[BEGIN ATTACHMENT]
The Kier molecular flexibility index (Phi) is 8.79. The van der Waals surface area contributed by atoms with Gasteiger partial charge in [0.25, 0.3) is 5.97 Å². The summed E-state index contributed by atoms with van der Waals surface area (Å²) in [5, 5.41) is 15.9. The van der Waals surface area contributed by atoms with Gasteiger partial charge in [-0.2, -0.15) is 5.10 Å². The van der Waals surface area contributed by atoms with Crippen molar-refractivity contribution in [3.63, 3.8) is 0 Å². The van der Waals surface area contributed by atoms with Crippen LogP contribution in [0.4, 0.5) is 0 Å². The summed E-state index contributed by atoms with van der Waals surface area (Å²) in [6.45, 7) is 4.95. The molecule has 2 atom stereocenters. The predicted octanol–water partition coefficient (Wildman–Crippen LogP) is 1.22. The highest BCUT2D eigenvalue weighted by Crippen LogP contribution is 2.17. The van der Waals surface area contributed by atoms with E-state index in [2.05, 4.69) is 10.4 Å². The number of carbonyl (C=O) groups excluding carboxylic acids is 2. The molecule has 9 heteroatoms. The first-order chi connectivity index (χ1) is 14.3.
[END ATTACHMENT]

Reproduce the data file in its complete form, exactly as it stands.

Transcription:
The Kier molecular flexibility index (Phi) is 8.79. The van der Waals surface area contributed by atoms with Gasteiger partial charge in [0.25, 0.3) is 5.97 Å². The summed E-state index contributed by atoms with van der Waals surface area (Å²) in [5, 5.41) is 15.9. The van der Waals surface area contributed by atoms with Gasteiger partial charge in [-0.2, -0.15) is 5.10 Å². The van der Waals surface area contributed by atoms with Crippen molar-refractivity contribution in [3.63, 3.8) is 0 Å². The van der Waals surface area contributed by atoms with Crippen LogP contribution in [0.4, 0.5) is 0 Å². The summed E-state index contributed by atoms with van der Waals surface area (Å²) in [6.45, 7) is 4.95. The molecule has 2 atom stereocenters. The predicted octanol–water partition coefficient (Wildman–Crippen LogP) is 1.22. The highest BCUT2D eigenvalue weighted by Crippen LogP contribution is 2.17. The van der Waals surface area contributed by atoms with E-state index in [2.05, 4.69) is 10.4 Å². The number of carbonyl (C=O) groups excluding carboxylic acids is 2. The molecule has 9 heteroatoms. The first-order chi connectivity index (χ1) is 14.3.